How to ask about gender identity in forms
When designing a form, survey, questionnaire, or profile, it’s often habit to ask for someone’s gender. Considering more than 40% of American adults (and more than 50% of young adults) think options other than ‘man’ and ‘woman’ should be offered in this type of form, it’s time to rethink our approach to information-collecting to ensure it is more inclusive.
Gender is complex to understand, so in some cases not asking at all might be the simplest or best route, while in others it may actually take several questions to get to the heart of what you need or want to know. It’s also important that you are able to clearly convey why you need to know someone’s gender and how you’re using that information to the people filling out your forms. You need to have a clear data protection plan in place, especially if people’s gender identity will be stored along with any identifiable information such as name or email address.
Examine your assumptions about why you need to know gender. Gender is an incredibly important part of who we are, but just knowing someone’s gender doesn’t tell you much about them. Not asking for gender may help you avoid gender bias, and could help you build a more detailed, nuanced understanding of the people you’re trying to reach.
If you are only asking for someone’s gender identity so you will know how to address them, it’s better to just ask for pronouns or title (for example Ms./she/her or Mx./they/them). To learn more about how to ask for and use diverse pronouns and titles, check out this Reimagine Gender brief.
For the most part, if you need to know gender, the following list covers the most standard gender identity ‘categories’ as they stand today. Remember, this does not include other aspects of gender (including expression). No list will ever be right for everyone, and language is always changing. This list is appropriate for today, but language is always changing and adapting — if you receive feedback that you should include or remove certain terms, take it seriously, but be sure to research any terms thoroughly in advance to understand the context and connotations of that term.
For most information-collecting needs where you need to ask adults about gender, Reimagine Gender generally recommends the following options:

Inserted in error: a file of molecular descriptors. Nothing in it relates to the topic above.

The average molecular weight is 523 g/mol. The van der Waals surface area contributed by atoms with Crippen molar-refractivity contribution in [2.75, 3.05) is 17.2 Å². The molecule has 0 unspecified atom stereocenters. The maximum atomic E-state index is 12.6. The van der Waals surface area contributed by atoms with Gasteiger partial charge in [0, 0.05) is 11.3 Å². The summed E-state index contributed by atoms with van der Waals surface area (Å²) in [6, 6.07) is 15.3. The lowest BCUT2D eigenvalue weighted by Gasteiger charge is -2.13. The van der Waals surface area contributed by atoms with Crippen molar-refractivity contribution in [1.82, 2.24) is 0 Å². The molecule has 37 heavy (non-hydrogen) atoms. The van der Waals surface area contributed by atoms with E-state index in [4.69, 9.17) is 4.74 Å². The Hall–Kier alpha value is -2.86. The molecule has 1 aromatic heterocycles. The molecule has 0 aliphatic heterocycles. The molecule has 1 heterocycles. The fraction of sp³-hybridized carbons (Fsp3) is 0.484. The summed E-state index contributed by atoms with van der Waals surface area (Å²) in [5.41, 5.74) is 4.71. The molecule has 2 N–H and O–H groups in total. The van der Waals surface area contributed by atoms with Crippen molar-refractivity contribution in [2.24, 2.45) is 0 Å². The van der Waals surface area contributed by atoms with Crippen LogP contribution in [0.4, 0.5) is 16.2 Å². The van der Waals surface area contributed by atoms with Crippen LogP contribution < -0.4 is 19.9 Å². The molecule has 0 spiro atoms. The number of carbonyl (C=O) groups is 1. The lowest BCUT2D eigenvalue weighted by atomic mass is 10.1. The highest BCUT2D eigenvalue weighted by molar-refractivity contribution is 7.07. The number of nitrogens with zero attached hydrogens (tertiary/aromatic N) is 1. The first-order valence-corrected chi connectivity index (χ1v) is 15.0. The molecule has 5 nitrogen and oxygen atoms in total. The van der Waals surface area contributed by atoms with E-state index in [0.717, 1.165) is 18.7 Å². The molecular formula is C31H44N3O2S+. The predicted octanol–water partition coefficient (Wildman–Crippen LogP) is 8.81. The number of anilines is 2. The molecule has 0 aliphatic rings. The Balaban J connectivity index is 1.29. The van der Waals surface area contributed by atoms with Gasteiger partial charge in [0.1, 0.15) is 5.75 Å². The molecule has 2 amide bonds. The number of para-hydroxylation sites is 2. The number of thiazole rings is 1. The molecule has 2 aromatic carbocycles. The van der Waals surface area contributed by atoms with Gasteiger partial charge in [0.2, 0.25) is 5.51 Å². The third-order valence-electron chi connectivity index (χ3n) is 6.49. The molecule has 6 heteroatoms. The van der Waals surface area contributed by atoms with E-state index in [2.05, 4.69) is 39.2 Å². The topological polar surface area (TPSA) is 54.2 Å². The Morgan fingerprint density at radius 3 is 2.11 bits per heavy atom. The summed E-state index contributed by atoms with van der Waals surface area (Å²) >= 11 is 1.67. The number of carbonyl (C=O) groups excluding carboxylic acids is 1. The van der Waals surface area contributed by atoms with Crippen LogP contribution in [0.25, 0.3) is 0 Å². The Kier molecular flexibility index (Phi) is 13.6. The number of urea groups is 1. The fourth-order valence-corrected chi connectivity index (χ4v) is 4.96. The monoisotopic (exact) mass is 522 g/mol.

There are limitations to any list of gender identities. Some transgender people simply identify as a man, or a woman and not a transgender man or transgender woman, whereas others specifically want the option to identify as transgender. Some people identify with more than one gender (for example trans folks who identify as trans and non-binary). To help address this, it’s best to offer multiple selections, meaning that people can choose multiple of the above options.
Obviously, a choice from a drop down list won’t tell you much about someone’s gender identity. If you are offering personalized services or establishing a close, ongoing relationship, you could consider adding a comment section which asks, “Is there anything else about your gender identity you’d like us to know?” This offers individuals the chance to provide a more customized answer, and details about any needs or concerns they have which you should be aware of.
It will be rare that you need to know someone’s sex. Asking about sex would refer only to someone’s biological characteristics, and is also a complex issue (to learn more, check out Reimagine Gender’s brief on the difference between sex and gender). If you are going to ask, provide a disclaimer that explains why you’re asking and how you’re using this information.
If you will need a truly nuanced understanding of someone’s gender and don’t know how to get at it with a form, or if you’re just not sure what you need - Reimagine Gender is here to help! Reach out to us for personalized advising.